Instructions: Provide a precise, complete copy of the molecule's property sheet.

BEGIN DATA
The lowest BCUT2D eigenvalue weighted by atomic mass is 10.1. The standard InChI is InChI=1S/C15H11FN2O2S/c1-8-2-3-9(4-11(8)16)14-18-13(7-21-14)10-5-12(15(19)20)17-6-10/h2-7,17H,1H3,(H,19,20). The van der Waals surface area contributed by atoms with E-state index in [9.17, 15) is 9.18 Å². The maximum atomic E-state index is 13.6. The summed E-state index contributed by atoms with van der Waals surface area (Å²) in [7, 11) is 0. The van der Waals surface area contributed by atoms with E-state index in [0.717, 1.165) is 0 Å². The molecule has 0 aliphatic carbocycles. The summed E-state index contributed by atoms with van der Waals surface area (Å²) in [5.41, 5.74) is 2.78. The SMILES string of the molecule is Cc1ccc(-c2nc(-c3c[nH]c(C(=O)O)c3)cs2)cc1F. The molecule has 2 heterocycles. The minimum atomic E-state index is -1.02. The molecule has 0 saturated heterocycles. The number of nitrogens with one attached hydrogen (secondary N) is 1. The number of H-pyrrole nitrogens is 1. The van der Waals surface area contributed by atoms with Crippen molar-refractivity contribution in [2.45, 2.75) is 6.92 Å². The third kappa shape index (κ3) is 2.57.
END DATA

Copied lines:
The lowest BCUT2D eigenvalue weighted by atomic mass is 10.1. The standard InChI is InChI=1S/C15H11FN2O2S/c1-8-2-3-9(4-11(8)16)14-18-13(7-21-14)10-5-12(15(19)20)17-6-10/h2-7,17H,1H3,(H,19,20). The van der Waals surface area contributed by atoms with E-state index in [9.17, 15) is 9.18 Å². The maximum atomic E-state index is 13.6. The summed E-state index contributed by atoms with van der Waals surface area (Å²) in [7, 11) is 0. The van der Waals surface area contributed by atoms with E-state index in [0.717, 1.165) is 0 Å². The molecule has 0 aliphatic carbocycles. The summed E-state index contributed by atoms with van der Waals surface area (Å²) in [5.41, 5.74) is 2.78. The SMILES string of the molecule is Cc1ccc(-c2nc(-c3c[nH]c(C(=O)O)c3)cs2)cc1F. The molecule has 2 heterocycles. The minimum atomic E-state index is -1.02. The molecule has 0 saturated heterocycles. The number of nitrogens with one attached hydrogen (secondary N) is 1. The number of H-pyrrole nitrogens is 1. The van der Waals surface area contributed by atoms with Crippen molar-refractivity contribution in [2.45, 2.75) is 6.92 Å². The third kappa shape index (κ3) is 2.57.